The good news for Albertans is that Premier Jason Kenney isn’t feeling pessimistic after his meeting with Prime Minister Justin Trudeau. The bad news is that he’s not exactly feeling optimistic either.

“Realistic,” is how he put it when speaking to reporters after the lengthy chat in the prime minister’s office on Tuesday, which lasted for more than an hour.

Kenney’s demeanour was an obvious contrast to Saskatchewan Premier Scott Moe, who came out of his meeting with Trudeau nearly a month ago fuming about how disappointed he was. Kenney, on the other hand, mentioned several times that he appreciates Trudeau’s willingness to listen to his concerns.

“We had a very frank conversation about the ongoing economic crisis in Alberta and the impact that has on the Canadian prosperity and, frankly, the unity of our country as well,” said Kenney. “I appreciate that the prime minster listened and seemed to be responsive on a number of points.”

The Alberta premier had a number of big requests for Trudeau, with the most important being a firm commitment on when the Trans Mountain pipeline expansion will be completed. With the Alberta economy still recovering from a deep economic decline, the extra barrels of oil the pipeline will move to the Pacific coast have become the dominant issue in the province.

Kenney had no firm date to announce after the meeting, but Trudeau did note that shovels are already in the ground and construction is underway on the pipeline.

Kenney also wants changes to the federal fiscal stabilization fund, which provides extra money to provinces experiencing a short-term economic decline. He told Trudeau he wants the cap on the program lifted and $2.4 billion worth of retroactive payments to Alberta to make up for being shortchanged during the recent recession.

Kenney has been referring to it as an “equalization rebate” and a way for the federal government to show it appreciates Alberta’s outsized contributions to the federal coffers. Last week, all the provinces agreed to raise the issue with Trudeau.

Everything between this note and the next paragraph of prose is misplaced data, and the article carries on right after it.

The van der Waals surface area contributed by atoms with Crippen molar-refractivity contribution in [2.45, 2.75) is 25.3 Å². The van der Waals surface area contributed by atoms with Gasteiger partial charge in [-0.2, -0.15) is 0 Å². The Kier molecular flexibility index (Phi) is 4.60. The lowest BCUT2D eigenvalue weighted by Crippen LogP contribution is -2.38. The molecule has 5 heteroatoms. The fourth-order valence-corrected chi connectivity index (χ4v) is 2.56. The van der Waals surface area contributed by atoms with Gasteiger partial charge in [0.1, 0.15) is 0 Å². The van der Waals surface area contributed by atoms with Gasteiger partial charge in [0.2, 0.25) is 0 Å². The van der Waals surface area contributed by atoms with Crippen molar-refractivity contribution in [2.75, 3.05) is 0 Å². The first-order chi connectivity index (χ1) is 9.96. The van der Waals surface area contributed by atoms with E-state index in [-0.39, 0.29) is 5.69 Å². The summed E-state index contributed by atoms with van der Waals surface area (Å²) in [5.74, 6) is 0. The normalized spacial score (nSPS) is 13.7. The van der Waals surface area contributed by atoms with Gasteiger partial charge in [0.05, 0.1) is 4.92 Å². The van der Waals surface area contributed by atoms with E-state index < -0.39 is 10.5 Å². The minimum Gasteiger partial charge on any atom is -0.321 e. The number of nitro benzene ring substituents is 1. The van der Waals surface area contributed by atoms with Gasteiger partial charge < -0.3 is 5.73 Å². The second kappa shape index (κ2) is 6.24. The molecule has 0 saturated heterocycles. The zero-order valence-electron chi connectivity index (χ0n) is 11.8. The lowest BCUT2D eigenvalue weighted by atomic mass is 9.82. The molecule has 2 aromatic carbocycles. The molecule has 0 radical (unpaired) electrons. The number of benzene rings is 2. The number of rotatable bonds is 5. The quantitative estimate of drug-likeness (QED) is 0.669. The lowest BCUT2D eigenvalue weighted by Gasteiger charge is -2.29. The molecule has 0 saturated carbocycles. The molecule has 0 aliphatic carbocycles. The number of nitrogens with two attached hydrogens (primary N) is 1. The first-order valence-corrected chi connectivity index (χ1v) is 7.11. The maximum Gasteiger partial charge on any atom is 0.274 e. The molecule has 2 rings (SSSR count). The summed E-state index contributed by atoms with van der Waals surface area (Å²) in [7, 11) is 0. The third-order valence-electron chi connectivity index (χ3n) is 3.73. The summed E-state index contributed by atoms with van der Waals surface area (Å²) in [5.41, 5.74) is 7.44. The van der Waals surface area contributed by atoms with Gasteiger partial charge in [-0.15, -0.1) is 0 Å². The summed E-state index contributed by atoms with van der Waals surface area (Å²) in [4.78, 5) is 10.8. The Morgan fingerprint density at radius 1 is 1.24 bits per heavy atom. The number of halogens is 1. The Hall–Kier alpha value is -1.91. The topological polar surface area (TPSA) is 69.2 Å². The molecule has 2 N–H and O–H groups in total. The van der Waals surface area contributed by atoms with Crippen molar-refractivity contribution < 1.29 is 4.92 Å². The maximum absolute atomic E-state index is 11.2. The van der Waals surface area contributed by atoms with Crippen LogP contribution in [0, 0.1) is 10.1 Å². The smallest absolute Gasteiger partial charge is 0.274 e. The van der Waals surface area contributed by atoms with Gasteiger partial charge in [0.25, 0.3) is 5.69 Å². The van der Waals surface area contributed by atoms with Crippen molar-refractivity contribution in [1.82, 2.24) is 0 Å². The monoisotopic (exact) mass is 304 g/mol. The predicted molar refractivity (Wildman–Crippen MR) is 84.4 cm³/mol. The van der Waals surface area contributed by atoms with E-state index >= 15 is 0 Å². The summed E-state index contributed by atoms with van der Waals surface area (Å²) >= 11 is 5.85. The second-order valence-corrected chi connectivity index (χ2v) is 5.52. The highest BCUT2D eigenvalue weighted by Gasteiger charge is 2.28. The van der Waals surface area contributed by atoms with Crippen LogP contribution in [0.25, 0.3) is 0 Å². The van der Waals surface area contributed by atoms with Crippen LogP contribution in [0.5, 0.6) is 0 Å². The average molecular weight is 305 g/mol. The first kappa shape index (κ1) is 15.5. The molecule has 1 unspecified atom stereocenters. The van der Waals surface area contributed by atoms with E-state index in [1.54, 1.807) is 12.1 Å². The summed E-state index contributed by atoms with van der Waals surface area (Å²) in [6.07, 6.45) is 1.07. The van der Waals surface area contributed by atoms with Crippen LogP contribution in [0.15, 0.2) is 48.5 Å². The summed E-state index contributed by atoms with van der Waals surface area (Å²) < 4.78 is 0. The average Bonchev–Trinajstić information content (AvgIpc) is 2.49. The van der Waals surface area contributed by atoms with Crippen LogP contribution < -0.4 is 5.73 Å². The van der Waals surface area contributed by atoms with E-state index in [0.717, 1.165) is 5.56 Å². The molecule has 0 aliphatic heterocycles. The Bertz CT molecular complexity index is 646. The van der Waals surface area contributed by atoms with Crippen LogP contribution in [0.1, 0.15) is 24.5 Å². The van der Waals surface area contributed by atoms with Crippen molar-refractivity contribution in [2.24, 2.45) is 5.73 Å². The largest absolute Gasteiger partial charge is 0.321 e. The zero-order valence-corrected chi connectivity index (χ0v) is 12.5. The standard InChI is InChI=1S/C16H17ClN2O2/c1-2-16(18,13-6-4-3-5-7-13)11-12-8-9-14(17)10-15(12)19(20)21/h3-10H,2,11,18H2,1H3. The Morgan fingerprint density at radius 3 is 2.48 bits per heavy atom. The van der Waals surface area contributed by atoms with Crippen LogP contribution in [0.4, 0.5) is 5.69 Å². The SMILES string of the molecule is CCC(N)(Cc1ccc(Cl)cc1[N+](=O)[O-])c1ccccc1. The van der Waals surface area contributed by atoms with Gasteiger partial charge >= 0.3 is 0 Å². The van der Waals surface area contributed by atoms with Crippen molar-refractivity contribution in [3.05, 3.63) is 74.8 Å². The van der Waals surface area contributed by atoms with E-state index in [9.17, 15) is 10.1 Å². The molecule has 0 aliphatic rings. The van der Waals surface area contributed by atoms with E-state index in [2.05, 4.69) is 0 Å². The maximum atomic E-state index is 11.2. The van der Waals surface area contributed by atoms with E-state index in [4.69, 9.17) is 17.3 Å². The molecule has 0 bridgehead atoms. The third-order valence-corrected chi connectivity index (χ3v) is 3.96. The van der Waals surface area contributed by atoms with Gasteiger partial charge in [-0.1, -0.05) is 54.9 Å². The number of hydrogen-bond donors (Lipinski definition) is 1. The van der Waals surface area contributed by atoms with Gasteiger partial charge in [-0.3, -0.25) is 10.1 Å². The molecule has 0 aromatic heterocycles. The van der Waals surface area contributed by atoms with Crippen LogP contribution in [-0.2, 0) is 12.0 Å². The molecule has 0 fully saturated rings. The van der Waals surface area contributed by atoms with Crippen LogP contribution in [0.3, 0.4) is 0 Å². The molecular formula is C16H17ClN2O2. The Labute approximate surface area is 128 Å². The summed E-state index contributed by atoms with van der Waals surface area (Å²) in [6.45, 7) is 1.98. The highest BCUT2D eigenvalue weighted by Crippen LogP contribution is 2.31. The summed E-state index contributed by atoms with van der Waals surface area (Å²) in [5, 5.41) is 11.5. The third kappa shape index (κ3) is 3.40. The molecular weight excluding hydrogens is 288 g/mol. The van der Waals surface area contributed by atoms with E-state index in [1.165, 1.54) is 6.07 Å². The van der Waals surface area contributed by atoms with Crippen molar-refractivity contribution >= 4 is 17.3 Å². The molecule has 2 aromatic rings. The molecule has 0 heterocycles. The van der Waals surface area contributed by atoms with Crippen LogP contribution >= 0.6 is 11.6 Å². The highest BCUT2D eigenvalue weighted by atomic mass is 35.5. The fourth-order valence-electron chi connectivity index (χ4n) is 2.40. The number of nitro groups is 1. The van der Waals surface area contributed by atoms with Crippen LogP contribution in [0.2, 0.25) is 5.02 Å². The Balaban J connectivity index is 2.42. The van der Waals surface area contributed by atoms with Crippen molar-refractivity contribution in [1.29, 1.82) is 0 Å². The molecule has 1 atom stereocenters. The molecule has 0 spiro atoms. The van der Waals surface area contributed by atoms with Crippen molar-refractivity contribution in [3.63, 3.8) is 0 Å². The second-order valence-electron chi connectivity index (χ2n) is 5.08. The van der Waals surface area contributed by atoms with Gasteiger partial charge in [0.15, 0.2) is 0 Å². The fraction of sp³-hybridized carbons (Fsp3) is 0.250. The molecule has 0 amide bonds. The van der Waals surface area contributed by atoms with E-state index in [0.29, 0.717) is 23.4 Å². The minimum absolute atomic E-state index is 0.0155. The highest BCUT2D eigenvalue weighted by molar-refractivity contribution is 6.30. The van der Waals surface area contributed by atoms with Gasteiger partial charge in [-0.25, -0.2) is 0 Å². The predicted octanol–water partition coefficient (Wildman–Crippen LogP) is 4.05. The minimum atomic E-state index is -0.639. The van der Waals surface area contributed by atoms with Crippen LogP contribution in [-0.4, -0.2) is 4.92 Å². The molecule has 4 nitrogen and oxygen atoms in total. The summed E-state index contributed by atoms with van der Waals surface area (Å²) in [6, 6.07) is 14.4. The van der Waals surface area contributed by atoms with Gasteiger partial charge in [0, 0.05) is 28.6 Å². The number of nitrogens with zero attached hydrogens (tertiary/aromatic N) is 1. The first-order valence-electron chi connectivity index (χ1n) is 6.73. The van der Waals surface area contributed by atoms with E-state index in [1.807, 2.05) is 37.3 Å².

“We already got unanimity across the country. Miracles will never cease,” said Kenney.

Alberta Premier Jason Kenney holds a news conference after meeting with Prime Minister Justin Trudeau on Parliament Hill in Ottawa, Dec. 10, 2019.

Blair Gable/Reuters

Finance Minister Bill Morneau said on Monday that he is open to listening to the concerns of the provinces on fiscal stabilization when the provincial finance ministers meet on Monday. Kenney said he received “no specific guarantee” on tweaks to the program, other than a willingness to look at it.

A recent surge in Western alienation also dominated the meeting.

Kenney told reporters that he urged Trudeau to take the concerns of Albertans seriously, citing poll numbers showing that a third of the province saying they’d be better off splitting from Canada than staying in the federation.

“The prime minister agrees that we must not ignore those sentiments,” said Kenney, who has repeatedly noted that Albertans feel unappreciated and neglected by the rest of the federation.

Kenney also lobbied for the federal approval of the massive Frontier Mine oil sands project proposed by Teck Resources and suggested that this “simple ratification” would be a litmus test for Albertans wondering if their federal government has got their back.

Alberta Premier Jason Kenney meets with Prime Minister Justin Trudeau on Parliament Hill in Ottawa on Dec. 10, 2019.

Sean Kilpatrick/The Canadian Press

“The next few weeks will be critical in determining the seriousness of this federal government to respond to the deep and legitimate concerns in Western Canada,” said Kenney, saying he needed urgent action from the federal government ahead of the February deadline for approval.

Trudeau told Kenney that he’s aware of the deadline and that the federal government is working on the file with that in mind.

“I am somebody who always tries to be hopeful but that’s hard for a lot of Albertans who have been out of work for four years,” said Kenney.

Also on the list of issues that Kenney brought to Ottawa is a request to rewrite Bill C-69, which modified environmental assessments for large energy projects, and a complete scrapping of the government’s tanker ban law, which effectively bans Canadian oil exports from B.C.’s north coast.

Kenney expressed some optimism on Bill C-69.

“While the prime minster is not going to repeal the bill, as we would prefer, he did agree to work with us on its application, on the regulations and on the project list,” said Kenney. “So on a number of issues he’s indicated an openness and we appreciate that but we will be continuing to push our vital economic interests with vigour.”

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